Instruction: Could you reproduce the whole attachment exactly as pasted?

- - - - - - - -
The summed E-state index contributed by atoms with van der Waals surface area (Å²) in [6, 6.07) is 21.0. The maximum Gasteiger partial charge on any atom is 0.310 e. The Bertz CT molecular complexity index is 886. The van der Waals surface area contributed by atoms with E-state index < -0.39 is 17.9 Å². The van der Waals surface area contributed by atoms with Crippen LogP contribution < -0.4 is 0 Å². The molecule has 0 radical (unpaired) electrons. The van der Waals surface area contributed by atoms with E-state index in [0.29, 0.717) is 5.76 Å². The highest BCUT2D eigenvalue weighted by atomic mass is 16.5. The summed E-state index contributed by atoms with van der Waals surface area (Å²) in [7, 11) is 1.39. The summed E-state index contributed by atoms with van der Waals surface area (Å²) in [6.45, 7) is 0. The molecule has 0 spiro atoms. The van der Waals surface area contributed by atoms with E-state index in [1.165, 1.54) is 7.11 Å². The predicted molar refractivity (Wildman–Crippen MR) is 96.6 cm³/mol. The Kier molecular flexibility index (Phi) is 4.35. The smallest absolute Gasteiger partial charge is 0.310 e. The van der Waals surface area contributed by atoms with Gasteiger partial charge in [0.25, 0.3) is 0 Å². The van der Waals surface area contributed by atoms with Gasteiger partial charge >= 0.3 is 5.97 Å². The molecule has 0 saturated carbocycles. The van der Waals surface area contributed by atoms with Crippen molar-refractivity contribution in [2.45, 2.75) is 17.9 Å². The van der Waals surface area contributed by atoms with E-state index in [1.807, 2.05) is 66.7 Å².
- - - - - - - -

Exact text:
The summed E-state index contributed by atoms with van der Waals surface area (Å²) in [6, 6.07) is 21.0. The maximum Gasteiger partial charge on any atom is 0.310 e. The Bertz CT molecular complexity index is 886. The van der Waals surface area contributed by atoms with E-state index < -0.39 is 17.9 Å². The van der Waals surface area contributed by atoms with Crippen LogP contribution < -0.4 is 0 Å². The molecule has 0 radical (unpaired) electrons. The van der Waals surface area contributed by atoms with E-state index in [0.29, 0.717) is 5.76 Å². The highest BCUT2D eigenvalue weighted by atomic mass is 16.5. The summed E-state index contributed by atoms with van der Waals surface area (Å²) in [7, 11) is 1.39. The summed E-state index contributed by atoms with van der Waals surface area (Å²) in [6.45, 7) is 0. The molecule has 0 spiro atoms. The van der Waals surface area contributed by atoms with E-state index in [1.165, 1.54) is 7.11 Å². The predicted molar refractivity (Wildman–Crippen MR) is 96.6 cm³/mol. The Kier molecular flexibility index (Phi) is 4.35. The smallest absolute Gasteiger partial charge is 0.310 e. The van der Waals surface area contributed by atoms with Gasteiger partial charge in [0.25, 0.3) is 0 Å². The van der Waals surface area contributed by atoms with Gasteiger partial charge >= 0.3 is 5.97 Å². The molecule has 0 saturated carbocycles. The van der Waals surface area contributed by atoms with Crippen molar-refractivity contribution in [2.45, 2.75) is 17.9 Å². The van der Waals surface area contributed by atoms with E-state index in [1.807, 2.05) is 66.7 Å².